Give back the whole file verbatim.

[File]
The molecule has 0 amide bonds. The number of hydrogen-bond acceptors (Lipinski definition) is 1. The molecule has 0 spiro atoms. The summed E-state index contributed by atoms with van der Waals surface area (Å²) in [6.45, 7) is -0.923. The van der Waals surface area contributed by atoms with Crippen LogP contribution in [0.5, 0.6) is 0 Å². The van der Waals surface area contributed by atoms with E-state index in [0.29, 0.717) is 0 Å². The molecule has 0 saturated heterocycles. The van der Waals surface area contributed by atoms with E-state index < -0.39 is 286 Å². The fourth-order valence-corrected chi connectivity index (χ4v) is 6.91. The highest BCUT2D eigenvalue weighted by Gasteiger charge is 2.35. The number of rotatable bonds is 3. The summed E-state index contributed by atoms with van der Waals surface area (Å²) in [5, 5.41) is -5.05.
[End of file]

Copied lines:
The molecule has 0 amide bonds. The number of hydrogen-bond acceptors (Lipinski definition) is 1. The molecule has 0 spiro atoms. The summed E-state index contributed by atoms with van der Waals surface area (Å²) in [6.45, 7) is -0.923. The van der Waals surface area contributed by atoms with Crippen LogP contribution in [0.5, 0.6) is 0 Å². The van der Waals surface area contributed by atoms with E-state index in [0.29, 0.717) is 0 Å². The molecule has 0 saturated heterocycles. The van der Waals surface area contributed by atoms with E-state index < -0.39 is 286 Å². The fourth-order valence-corrected chi connectivity index (χ4v) is 6.91. The highest BCUT2D eigenvalue weighted by Gasteiger charge is 2.35. The number of rotatable bonds is 3. The summed E-state index contributed by atoms with van der Waals surface area (Å²) in [5, 5.41) is -5.05.